Freelance journalist Jeff Winbush wants it known that he is not hatin’ on the Rev. Al Sharpton.
Winbush is a blogger in Columbus, Ohio, a former editor of the black newspaper the Columbus Post and a member of the National Association of Black Journalists. More to the point, he was the source of a quote in Thursday’s “Journal-isms” about MSNBC’s reported readiness to hire Sharpton for its 6 p.m. slot.
“When rumors surfaced this week that Sharpton was under consideration for the MSNBC job, one NABJ member told colleagues without challenge, ‘This would still be just another non-journalist media “celebrity” receiving a TV show based upon their name recognition, not their years of experience, training, ability and talent,’ ” the column read.
Winbush’s quote reverberated around the Internet and was even shown, with the column, on Keith Olbermann’s “Countdown” show on Current TV. Olbermann was fired by MSNBC, where his show was also called “Countdown,” in January. On Thursday, Olbermann gave a platform to Cenk Uygur, the former MSNBC host whose slot has been filed temporarily by Sharpton.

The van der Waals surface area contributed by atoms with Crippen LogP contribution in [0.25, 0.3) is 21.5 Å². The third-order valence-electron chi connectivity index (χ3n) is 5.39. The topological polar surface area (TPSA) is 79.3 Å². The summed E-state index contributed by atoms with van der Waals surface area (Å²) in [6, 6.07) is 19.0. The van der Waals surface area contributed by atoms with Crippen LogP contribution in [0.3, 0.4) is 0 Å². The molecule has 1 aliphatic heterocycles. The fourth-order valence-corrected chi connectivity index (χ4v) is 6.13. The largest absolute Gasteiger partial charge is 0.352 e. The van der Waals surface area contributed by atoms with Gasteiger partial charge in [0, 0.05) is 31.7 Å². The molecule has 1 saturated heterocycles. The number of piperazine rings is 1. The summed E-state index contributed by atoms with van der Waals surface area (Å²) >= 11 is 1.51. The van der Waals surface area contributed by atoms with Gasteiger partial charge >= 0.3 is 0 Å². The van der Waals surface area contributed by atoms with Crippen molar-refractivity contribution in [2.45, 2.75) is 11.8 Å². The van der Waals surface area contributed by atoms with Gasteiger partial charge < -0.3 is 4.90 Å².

“MSNBC Set to Hire Sharpton; Black Journalists Slam Impending Hire,” one headline read.
” ‘Slam?’ I did no such thing. I said nothing of the sort,” Winbush told Journal-isms by email. “I was not attacking him personally. I bear him no ill will. I simply want to see Black journalists get a fair shot as well.”
Sharpton reacted in an interview with Lynette Holloway published Friday on theRoot.com.
“We can’t get into a crabs-in-the-barrel mentality,” Sharpton said. “We cannot let them play us off one another. There is a history here. Kweisi Mfume had a talk show. Jesse Jackson Jr. had a talk show. If someone can advocate nationwide, we need to do that given the pain of our people. We need to do that on television, in newspapers and magazines. And all of us need to be united.”
Holloway wrote, “Sharpton emphatically stated that he is an advocate, not a journalist. If he accepts the offer, he said, it would be in that role. The format under consideration at MSNBC is not for news but for opinions and advocacy, he said.”